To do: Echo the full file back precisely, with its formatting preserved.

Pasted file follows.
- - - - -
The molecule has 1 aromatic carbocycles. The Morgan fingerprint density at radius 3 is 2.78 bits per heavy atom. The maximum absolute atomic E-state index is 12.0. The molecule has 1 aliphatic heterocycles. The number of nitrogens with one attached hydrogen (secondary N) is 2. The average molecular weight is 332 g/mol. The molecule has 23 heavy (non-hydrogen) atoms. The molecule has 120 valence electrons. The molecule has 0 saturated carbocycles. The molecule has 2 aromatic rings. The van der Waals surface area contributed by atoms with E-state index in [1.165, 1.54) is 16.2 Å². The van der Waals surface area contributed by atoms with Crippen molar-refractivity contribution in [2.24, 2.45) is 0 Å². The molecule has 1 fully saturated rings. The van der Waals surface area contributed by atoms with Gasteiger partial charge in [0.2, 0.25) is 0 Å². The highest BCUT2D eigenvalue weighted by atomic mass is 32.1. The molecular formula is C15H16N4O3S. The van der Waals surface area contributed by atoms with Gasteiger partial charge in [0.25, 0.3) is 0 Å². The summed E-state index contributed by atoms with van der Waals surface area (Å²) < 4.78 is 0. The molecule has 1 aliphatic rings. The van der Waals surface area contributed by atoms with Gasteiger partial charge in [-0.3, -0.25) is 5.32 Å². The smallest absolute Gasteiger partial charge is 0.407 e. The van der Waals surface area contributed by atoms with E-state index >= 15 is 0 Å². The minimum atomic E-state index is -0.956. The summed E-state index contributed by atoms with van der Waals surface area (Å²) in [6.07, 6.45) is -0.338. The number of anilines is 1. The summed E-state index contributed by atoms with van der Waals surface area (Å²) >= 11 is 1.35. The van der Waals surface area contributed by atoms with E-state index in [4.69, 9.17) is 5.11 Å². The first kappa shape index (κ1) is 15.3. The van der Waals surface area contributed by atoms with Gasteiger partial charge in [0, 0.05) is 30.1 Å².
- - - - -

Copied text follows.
The molecule has 1 aromatic carbocycles. The Morgan fingerprint density at radius 3 is 2.78 bits per heavy atom. The maximum absolute atomic E-state index is 12.0. The molecule has 1 aliphatic heterocycles. The number of nitrogens with one attached hydrogen (secondary N) is 2. The average molecular weight is 332 g/mol. The molecule has 23 heavy (non-hydrogen) atoms. The molecule has 120 valence electrons. The molecule has 0 saturated carbocycles. The molecule has 2 aromatic rings. The van der Waals surface area contributed by atoms with E-state index in [1.165, 1.54) is 16.2 Å². The van der Waals surface area contributed by atoms with Crippen molar-refractivity contribution in [2.24, 2.45) is 0 Å². The molecule has 1 fully saturated rings. The van der Waals surface area contributed by atoms with Gasteiger partial charge in [0.2, 0.25) is 0 Å². The highest BCUT2D eigenvalue weighted by atomic mass is 32.1. The molecular formula is C15H16N4O3S. The van der Waals surface area contributed by atoms with Gasteiger partial charge in [0.25, 0.3) is 0 Å². The summed E-state index contributed by atoms with van der Waals surface area (Å²) < 4.78 is 0. The molecule has 1 aliphatic rings. The van der Waals surface area contributed by atoms with Gasteiger partial charge in [-0.3, -0.25) is 5.32 Å². The smallest absolute Gasteiger partial charge is 0.407 e. The van der Waals surface area contributed by atoms with E-state index >= 15 is 0 Å². The minimum atomic E-state index is -0.956. The summed E-state index contributed by atoms with van der Waals surface area (Å²) in [6.07, 6.45) is -0.338. The number of anilines is 1. The summed E-state index contributed by atoms with van der Waals surface area (Å²) >= 11 is 1.35. The van der Waals surface area contributed by atoms with E-state index in [4.69, 9.17) is 5.11 Å². The first kappa shape index (κ1) is 15.3. The van der Waals surface area contributed by atoms with Gasteiger partial charge in [0, 0.05) is 30.1 Å².